Peace, Unity & Love Tour inspires young people

Dr. Michael McGee speaks to young people at Lake County Juvenile Detention Center during POP on Youth Violence’s Peace, Unity & Love Tour. Photo provided by Dr. Michael McGee.
Dr. Michael McGee speaks to young people at Lake County Juvenile Detention Center during POP on Youth Violence’s Peace, Unity & Love Tour. Photo provided by Dr. Michael McGee.

Peace, Unity & Love Tour inspires young people

By Tia Carol Jones

Doctors, crime prevention practitioners and community organizations are coming together to implement strategies to stop gun violence and help those young people who are most at risk. To recognize Youth Violence Prevention Week; Project Outreach & Prevention, along with Positive Approach to Teen Health, Friendly Temple COGIC and the Office of Juvenile Justice and Delinquency, hosted the Peace, Unity & Love Tour.


The first stop on the tour was Englewood STEM High School on Monday. On Tuesday, the tour went to Kennedy-King College. Later in the week, the tour visited Hammond, Lake County Juvenile Detention Center and Alternate Program and Merrillville High School.


This was the second year for the tour, which was the brainchild of Dr. Michael McGee, Emergency Room Physician and CEO of Premier Health Network. McGee also is the founder of Project Outreach & Prevention, which was launched in 2016. McGee had a desire to reduce gun violence.


Glenn Brooks, Director of Community Policing for the Chicago Police Department, spoke about social violence and its impact on the community. Brooks acknowledged that there is a diminishing of the social control, which is a set of standards that influence people’s beliefs, actions and movements, and respect for each other.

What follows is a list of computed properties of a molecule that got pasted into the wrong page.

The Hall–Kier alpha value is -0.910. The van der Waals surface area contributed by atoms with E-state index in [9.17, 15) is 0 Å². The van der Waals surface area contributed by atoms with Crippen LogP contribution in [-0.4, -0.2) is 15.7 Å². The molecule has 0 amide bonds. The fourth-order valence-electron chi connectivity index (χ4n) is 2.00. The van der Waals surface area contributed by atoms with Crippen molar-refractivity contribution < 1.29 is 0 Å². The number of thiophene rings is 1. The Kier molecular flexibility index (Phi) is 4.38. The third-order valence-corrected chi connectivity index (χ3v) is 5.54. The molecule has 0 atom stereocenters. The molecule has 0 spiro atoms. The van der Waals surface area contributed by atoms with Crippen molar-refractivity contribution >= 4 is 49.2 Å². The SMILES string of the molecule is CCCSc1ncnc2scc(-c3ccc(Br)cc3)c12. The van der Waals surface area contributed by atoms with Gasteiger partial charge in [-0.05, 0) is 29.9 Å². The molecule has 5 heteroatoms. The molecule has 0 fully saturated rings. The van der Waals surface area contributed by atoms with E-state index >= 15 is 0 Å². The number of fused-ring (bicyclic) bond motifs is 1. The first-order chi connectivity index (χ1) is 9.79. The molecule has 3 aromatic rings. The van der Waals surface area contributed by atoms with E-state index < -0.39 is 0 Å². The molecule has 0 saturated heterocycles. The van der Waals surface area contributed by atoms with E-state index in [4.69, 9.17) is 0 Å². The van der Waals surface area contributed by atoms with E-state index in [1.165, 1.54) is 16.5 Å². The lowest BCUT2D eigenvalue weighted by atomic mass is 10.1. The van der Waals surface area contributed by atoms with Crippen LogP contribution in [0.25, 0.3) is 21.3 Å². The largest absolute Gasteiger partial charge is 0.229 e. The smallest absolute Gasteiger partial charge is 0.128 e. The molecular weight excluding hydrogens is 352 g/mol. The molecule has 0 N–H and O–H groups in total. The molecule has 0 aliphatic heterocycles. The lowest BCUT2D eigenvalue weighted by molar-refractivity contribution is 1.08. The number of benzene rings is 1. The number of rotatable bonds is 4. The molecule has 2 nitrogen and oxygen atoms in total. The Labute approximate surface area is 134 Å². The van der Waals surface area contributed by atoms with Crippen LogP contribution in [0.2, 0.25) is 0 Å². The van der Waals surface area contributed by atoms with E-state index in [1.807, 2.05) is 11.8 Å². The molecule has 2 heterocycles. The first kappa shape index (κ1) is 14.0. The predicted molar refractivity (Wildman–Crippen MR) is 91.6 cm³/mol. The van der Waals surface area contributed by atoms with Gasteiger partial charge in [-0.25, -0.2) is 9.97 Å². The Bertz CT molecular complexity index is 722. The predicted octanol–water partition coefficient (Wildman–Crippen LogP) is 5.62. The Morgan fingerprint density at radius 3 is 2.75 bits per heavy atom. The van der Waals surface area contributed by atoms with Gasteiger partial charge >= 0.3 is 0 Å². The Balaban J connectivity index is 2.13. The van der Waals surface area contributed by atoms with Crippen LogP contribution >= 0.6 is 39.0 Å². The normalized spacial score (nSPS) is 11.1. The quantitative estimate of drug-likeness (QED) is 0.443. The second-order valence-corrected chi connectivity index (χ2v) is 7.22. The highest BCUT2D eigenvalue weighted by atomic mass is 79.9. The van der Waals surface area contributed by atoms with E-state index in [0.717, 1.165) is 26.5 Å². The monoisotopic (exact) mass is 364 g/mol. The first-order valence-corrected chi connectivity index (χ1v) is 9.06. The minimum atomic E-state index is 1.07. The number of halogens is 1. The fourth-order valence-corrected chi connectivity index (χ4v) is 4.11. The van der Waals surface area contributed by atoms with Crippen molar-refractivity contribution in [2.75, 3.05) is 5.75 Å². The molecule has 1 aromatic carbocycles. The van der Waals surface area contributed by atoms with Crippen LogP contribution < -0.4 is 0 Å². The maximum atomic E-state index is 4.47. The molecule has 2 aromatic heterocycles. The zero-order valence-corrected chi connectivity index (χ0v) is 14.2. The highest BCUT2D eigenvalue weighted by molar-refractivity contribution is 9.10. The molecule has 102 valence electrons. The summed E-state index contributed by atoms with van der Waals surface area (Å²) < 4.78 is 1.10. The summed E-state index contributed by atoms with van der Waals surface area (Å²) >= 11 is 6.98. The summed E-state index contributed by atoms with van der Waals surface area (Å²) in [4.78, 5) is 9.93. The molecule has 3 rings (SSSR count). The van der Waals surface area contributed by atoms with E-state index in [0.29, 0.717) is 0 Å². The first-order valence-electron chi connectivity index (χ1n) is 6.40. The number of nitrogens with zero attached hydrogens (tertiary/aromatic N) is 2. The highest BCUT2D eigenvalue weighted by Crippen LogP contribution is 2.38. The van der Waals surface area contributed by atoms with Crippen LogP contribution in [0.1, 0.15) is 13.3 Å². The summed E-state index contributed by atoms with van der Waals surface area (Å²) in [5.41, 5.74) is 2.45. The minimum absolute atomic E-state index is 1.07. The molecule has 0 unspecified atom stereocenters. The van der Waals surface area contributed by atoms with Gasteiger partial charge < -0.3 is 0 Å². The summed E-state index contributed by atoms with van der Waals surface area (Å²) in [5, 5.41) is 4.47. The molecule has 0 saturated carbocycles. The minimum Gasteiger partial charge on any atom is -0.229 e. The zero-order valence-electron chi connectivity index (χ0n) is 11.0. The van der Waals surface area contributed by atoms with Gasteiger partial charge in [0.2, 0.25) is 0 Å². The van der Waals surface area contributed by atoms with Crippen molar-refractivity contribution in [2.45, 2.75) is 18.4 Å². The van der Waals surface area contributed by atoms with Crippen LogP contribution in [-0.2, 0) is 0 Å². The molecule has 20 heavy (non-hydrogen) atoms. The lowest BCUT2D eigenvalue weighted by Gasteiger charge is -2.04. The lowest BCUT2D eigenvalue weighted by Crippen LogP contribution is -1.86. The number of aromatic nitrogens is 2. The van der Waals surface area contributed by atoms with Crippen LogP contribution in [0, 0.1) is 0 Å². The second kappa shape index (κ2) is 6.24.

“When we talk about family and loving on each other, that’s what we’re talking about, making sure we have those social controls,” he said.  It can look like spending time with family, or supporting young people’s athletic activities he added.


Brooks said that there is a need for community to lift up others in the community and to invest in them. He encouraged people in the audience to love on the people in their family, on their blocks and in their neighborhoods, and there is enough love to go around.


Michael Watson, also known as Butta the Preacher, talked about his journey to becoming a Pastor and Gospel Recording Artist. He was shot nine times at the age of 21 and at the age of 24, he was called to Preach the Gospel.  “I left the guns, I left the drugs, I left the violence,” he said, encouraging the audience to pick up something better. “I just made a choice, and it was the choice that God wanted me to make.”


Project Saving Lives & Empowering Youth (SLEY) is a partnership between Project Outreach & Prevention and A Positive Approach to Teen Health. The initiative is meant to serve high schools in Northwest Indiana, and is comprised of Botvin Lifeskills Training and Students Against Violence Everywhere’s Promise Program. McGee said the goal of Project SLEY is to create a blueprint for Black and Brown communities to come together and show unity and prevent gun violence. McGee believes Project SLEY will be the best practices for what can be done and replicated in other cities.


One of the initiatives, Stop the Bleed, teaches people how to provide interventions to gun shot and stab wound victims.  “Now, we’re making a difference in a positive way, and it’s mission oriented,” McGee said. For more information about Project Outreach & Prevention, visit poponviolence.org.

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